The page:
How to Keep African Oil, Gas Industry Strong
The African Energy Chamber (AEC) has officially launched the second edition of its African Energy Outlook 2021, which details all of the major challenges facing African oil and gas stakeholders, as well as workable solutions that will keep the industry on a strong and stable growth path.
Africa’s oil and gas industry is facing extraordinary circumstances. An ongoing energy transition and new efforts to decarbonize the world are weighing on oil demand. The shale revolution is exacerbating these pressures. And of course, the COVID-19 pandemic has wrought havoc on markets around the world, accelerating and intensifying existing trends.
Restrictive fiscal regimes, inefficient and carbon-intensive production, and difficulties in doing business are preventing the industry from reaching its full potential.
According to the Executive Chairman of the African Energy Chamber, NJ Ayuk, to remain competitive, African producers and governments must cut red tape to make life easier for hardworking Africans, businesses and investors to work and grow the energy sector.
“We know from experience this will reduce the cost of doing business, speed up approvals and make life better for Africans,” he said. “We must never be ashamed of supporting an industry that has brought so much to Africa and will continue to bring people out of poverty and reduce reliance on foreign aid.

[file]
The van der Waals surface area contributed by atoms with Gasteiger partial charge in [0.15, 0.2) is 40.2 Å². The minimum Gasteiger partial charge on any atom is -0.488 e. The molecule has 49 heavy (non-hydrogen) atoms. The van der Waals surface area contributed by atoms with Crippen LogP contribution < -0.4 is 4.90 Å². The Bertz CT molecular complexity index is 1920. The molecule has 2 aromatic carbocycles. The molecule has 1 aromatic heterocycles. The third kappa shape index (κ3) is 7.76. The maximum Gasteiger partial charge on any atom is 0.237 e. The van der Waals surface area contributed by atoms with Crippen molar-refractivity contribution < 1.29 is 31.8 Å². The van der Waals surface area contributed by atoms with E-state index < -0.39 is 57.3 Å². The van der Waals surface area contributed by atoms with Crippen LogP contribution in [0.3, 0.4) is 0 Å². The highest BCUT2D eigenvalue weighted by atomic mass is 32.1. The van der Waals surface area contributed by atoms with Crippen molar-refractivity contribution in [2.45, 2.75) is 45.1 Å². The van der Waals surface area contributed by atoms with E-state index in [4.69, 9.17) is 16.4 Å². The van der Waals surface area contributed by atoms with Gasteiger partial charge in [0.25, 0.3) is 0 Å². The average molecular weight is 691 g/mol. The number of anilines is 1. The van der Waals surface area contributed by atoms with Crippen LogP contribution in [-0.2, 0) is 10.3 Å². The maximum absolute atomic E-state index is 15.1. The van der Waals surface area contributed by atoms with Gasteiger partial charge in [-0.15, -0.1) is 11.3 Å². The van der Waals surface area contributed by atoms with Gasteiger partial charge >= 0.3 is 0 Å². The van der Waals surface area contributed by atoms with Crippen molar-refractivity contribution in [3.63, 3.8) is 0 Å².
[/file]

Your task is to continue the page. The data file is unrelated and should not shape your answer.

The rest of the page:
“We believe the short-term outlook will improve if countries apply more competitive fiscal regimes. Emissions can be reduced by curbing flaring and monetizing gas, improving and future-proofing the carbon profile of African petroleum production.”
The world still needs oil and gas, and Africa still holds enormous untapped potential.
Ayuk believes that developing gas-to-power infrastructure will increase access to affordable energy for all sectors of the economy, offering massive knock-on benefits and making it easier to do business.
“Reducing lead times to limit risk premiums put on long cycle projects will further bolster the industry’s viability and growth prospects” he said noting that “It will not be easy, but these reforms are necessary.”
The full report can be read here